Congress Monday will begin a final week of legislative action before adjourning for the August recess, but partisan gridlock threatens to leave key legislation unfinished.
But another bill that had stalled, legislation to help end long wait times at medical facilities for military veterans, may end up clearing Congress this week because the top negotiators announced a deal Sunday.
House lawmakers, meantime, will vote on a GOP-authored resolution authorizing a lawsuit against President Obama over his use of executive action and they'll take action on a measure to strengthen sanctions against North Korea.
In the Senate, lawmakers are set to confirm Robert McDonald as the new Veterans Affairs secretary, and they are likely to clear a bill for the president's signature that will authorize $10.9 billion in funds to keep the nation's summer road and bridge projects from halting.
While the border bill has stalled, there is still a small chance for a deal by Thursday, which is the last day the House is in session until Sept. 8.
Democrats and Republicans are at odds over a 2008 deportation law that is preventing the fast deportation of the thousands of child migrants who have come here from Central America. President Obama initially backed a move to change the law in order to speed deportation of Central American minors.
Federal officials say 61,000 unaccompanied children have crossed the southern border into Texas since October.
But under pressure from immigration rights groups, Obama has since backed down and Congressional Democrats now say they oppose changing the law, which currently requires the government provide immigration hearings for Central American youth, a process that can take years.
This week, Democrats will have to decide whether a provision to change the 2008 law is a deal breaker, since Republicans in the House are unlikely to pass a border spending bill without it.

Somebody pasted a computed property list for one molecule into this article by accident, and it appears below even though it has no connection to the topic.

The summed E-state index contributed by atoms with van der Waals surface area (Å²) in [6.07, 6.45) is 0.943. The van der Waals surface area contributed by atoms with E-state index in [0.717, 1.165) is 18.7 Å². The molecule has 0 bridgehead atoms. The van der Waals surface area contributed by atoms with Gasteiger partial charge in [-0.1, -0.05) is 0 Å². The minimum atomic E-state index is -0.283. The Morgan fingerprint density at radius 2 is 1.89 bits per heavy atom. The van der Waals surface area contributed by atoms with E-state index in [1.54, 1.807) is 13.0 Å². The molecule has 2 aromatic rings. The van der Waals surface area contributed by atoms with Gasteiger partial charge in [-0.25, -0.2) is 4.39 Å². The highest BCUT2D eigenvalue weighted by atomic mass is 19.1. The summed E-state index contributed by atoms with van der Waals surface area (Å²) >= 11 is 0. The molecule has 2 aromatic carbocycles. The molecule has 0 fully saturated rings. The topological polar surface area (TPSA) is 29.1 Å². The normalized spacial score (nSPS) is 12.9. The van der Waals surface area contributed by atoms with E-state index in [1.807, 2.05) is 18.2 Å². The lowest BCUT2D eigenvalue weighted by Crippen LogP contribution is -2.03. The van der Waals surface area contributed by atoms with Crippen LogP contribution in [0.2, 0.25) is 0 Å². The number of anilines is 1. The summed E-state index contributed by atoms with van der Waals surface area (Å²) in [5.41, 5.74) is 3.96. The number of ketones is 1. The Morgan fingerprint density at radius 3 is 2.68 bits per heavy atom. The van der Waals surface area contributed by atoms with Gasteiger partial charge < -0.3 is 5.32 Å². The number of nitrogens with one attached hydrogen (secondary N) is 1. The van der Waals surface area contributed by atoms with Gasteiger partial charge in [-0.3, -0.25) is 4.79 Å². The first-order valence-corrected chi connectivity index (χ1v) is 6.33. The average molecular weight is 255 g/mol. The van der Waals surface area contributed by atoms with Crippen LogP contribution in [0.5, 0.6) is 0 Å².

Both White House officials and House Minority Leader Nancy Pelosi, D-Calif., hinted Democrats might give in on allowing a change to the provision.
“We’re talking to members on the hill about the best way to go about doing this,” White House senior adviser Dan Pfeiffer said Friday at a Christian Science Monitor breakfast with reporters. “But I think what we can’t do is hold up resources over this issue.”
If Congress agrees to pass a spending bill, it will likely be smaller than Obama's $3.7 billion request. House Republicans are drafting a $900 billion measure, while Senate Democrats have authored legislation providing $2.7 billion plus addition money to combat U.S. wildfires and to provide for the upkeep of Israel's Iron Dome missile defense system.
Lawmakers announced Sunday they reached a deal on a bill to provide money to the Department of Veterans Affairs, which has been unable to clear a massive backlog of veterans awaiting medical care. Talks have fallen apart on a deal to combine separate House and Senate bills.
After talks stalled last week, House Republicans on Monday had planned to hold a bicameral committee vote on a new measure to provide $10 billion to the department, most of it to pay for vets to seek private care if they face long wait times or distant travel to a VA facility.
Senate Democrats, didn't like the House bill and had authored a reform plan to provide the VA with $25 billion.
Under intense pressure to pass a bill before the August recess, the top negotiators worked through the weekend and appear ready to settle on a compromise between the two measures.
The fight over VA spending this week will happen as the Senate is expected to easily confirm McDonald as VA secretary. The former CEO of Procter & Gamble will replace Eric Shinseki, who resigned after revelations that VA officials at several facilities hid long waiting lists and left veterans awaiting medical care for months, and in some cases years.
Before leaving town for five weeks, the Senate is likely to endorse a House-passed bill to pay for federal highway projects until next may. The move would delay until next year a partisan battle over over a long term and more costly deal to pay for road projects, which have been underfunded annually by about $14 billion.
The House will also vote on a measure that would allow President Obama to sanction banks that people who facilitate money laundering and human rights abuses in North Korea. And they’ll vote on a measure to allow airlines to advertise their base price separately from government fees and taxes, which Republicans say will provide more transparency to the flying public.
White House correspondent Susan Crabtree contributed to this report.